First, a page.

2 DECEMBER 1911, Page 18

Lord Morley of Blackburn said that he had listened with

profound regret to Lord Courtney's speech—a regret which will be shared by all sane people, fora more mischievous public utterance we find it difficult to recall. Lord Courtney had invited them to ally themselves with Germany and to trample on Italy. Lord Morley could not imagine a more unfor- tunate line to take. Sir Edward Grey's desire for peace was proved by his recent noble speech in which he urged the possibility of resort to arbitration with the United States first and later with other nations. Mr. Bonar Law's repudiation of aggressiveness compared favourably with Lord Courtney's unfortunate argument. Sir Edward Grey's speech on Monday had been "an entire answer" to the alarm of Lord Courtney After a high tribute to Germany's great and pure administra-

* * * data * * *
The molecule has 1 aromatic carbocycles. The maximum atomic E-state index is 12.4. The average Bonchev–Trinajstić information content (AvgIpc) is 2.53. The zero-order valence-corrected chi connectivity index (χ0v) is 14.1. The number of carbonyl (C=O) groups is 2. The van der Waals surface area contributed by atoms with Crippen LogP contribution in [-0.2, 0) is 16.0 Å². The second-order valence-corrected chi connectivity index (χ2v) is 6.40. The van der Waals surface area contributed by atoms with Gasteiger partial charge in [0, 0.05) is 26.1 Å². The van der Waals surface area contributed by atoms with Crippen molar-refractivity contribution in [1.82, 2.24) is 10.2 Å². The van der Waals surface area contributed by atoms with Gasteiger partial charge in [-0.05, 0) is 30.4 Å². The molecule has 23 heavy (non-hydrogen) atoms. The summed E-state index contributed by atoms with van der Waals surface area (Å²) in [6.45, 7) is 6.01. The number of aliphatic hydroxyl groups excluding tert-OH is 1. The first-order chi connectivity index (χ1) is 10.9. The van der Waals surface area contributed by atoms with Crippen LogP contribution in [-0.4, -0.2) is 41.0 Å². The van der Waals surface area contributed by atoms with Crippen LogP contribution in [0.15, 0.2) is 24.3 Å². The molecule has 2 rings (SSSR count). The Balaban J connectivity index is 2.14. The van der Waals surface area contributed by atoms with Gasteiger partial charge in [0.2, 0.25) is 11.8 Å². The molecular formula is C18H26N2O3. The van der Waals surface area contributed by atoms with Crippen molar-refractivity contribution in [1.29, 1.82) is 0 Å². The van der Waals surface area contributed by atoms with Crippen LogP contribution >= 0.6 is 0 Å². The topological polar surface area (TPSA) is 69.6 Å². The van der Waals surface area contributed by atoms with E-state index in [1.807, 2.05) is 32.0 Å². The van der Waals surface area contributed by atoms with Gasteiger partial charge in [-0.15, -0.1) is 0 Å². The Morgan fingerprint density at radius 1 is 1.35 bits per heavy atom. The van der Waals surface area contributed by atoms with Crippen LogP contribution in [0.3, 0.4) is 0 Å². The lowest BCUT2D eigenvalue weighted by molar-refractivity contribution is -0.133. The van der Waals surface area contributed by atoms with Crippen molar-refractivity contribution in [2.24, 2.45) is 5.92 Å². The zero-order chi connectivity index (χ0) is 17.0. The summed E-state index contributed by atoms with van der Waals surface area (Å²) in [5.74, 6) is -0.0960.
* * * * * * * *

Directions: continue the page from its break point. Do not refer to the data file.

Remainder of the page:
Lion and her triumphs in art and science, Lord Morley said that Great Britain had no thought of standing in the way of Germany's just and honourable aspirations. But no Govern- ment had ever taken greater care than the present Government to avoid drifting into entanglements.